Al Browning, former Tuscaloosa News sports editor, dies


Published: Friday, April 26, 2002 at 3:30 a.m.
Last Modified: Thursday, April 25, 2002 at 11:00 p.m.

Al Browning, who served as sports editor of The Tuscaloosa News during the late 1970s, died Thursday morning at his Shelby County home.

Browning had been diagnosed with cancer last year.

An alumnus of the University of Alabama, Browning, 52, became sports editor of The News in 1977, replacing Mike McKenzie. He covered two national championship football teams at UA before leaving The News in 1982.

"Being a sports writer, I appreciate all the good work that Al did for The News," said Charles Land, who served as publisher of The Tuscaloosa News during Browning's tenure. "He had a real gift for developing material to write about, and that is one of the more important talents a writer can have.

"Al had an outgoing personality that really helped him in meeting people and developing stories. He went on to have success writing books, and he was far too young for us to be losing him," Land said.

Among Browning's friends was former University of Alabama head football coach Paul "Bear" Bryant. When Bryant died in January 1983, Browning functioned as a media liaison for the Bryant family.

Browning, a native of Brewton, later became the sports editor of The Knoxville (Tenn.) News-Sentinel, where he covered one of Alabama's main football rivals, the University of Tennessee.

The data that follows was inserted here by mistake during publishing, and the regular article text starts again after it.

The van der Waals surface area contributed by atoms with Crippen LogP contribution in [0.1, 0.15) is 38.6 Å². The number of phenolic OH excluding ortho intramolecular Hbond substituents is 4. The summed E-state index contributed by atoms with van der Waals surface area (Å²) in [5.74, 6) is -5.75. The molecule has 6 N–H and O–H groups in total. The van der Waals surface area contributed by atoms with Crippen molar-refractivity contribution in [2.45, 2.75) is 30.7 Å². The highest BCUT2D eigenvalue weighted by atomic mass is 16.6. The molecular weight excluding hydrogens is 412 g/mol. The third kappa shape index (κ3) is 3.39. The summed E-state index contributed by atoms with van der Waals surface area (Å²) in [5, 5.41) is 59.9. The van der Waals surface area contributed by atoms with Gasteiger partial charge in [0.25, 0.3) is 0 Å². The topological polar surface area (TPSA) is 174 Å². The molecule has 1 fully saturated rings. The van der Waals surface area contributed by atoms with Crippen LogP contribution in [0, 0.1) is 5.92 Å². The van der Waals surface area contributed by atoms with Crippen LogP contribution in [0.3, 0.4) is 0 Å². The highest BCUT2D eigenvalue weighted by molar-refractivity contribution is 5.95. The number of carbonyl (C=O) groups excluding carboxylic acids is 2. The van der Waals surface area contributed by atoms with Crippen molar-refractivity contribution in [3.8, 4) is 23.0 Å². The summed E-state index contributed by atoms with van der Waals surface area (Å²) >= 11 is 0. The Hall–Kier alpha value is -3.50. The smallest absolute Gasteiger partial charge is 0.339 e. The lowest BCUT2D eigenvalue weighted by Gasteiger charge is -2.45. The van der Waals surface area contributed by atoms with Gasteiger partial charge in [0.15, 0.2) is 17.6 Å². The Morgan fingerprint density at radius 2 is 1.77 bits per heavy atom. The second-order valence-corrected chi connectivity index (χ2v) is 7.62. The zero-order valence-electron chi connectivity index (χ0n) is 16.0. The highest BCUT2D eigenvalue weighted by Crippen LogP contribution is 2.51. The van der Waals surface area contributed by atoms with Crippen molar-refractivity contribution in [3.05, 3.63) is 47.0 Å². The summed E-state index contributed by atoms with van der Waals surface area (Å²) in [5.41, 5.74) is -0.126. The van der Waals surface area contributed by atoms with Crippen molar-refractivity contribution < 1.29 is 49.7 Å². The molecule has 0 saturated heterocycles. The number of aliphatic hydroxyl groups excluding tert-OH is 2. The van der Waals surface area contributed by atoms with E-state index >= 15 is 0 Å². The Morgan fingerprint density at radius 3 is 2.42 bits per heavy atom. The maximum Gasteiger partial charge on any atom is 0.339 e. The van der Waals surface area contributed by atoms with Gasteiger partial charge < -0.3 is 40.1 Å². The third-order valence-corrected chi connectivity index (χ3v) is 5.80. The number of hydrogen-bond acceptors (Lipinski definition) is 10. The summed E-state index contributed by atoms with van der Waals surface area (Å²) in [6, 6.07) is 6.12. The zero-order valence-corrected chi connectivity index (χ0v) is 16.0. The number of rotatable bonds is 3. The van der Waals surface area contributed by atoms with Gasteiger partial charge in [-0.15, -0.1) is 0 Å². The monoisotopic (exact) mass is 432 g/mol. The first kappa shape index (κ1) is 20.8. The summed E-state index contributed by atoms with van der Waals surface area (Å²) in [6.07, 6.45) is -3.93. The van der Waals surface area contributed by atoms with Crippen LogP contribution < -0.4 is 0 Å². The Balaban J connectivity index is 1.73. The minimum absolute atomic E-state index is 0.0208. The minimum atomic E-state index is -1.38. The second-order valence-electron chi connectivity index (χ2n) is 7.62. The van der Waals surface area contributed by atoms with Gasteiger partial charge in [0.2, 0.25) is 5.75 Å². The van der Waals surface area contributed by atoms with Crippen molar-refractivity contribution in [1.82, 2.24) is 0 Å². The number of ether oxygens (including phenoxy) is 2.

Because of his sometimes-controversial opinions and his University of Alabama background, Browning was often criticized in Knoxville. In later years, in a display of good humor, he would show friends a bumper sticker that had been distributed by a Knoxville-area bar that read "Will Rogers Never Met Al Browning."

Browning returned to Alabama in the late 1980s and worked on several projects, ranging from freelance newspaper and magazine articles to screenplays.

He authored or co-authored several books on Alabama football, including "Bowl, Bama, Bowl," "Crimson Coronation," "I Remember Paul `Bear' Bryant," and "B-A-M-A, A Full Season of National Championship Trivia." His most successful book was "Third Saturday in October," a history of the Alabama-Tennessee football rivalry. A second edition of that book was published last year.

Most recently, Browning had worked for the University of Alabama's athletic Internet venture, Crimson Tradition.com. He also worked as a sports correspondent for The Birmingham News.

Browning, who lived in Sterrett, is survived by his wife, Stacy, and children Patrick and Isabelle.

Funeral arrangements were incomplete Thursday.

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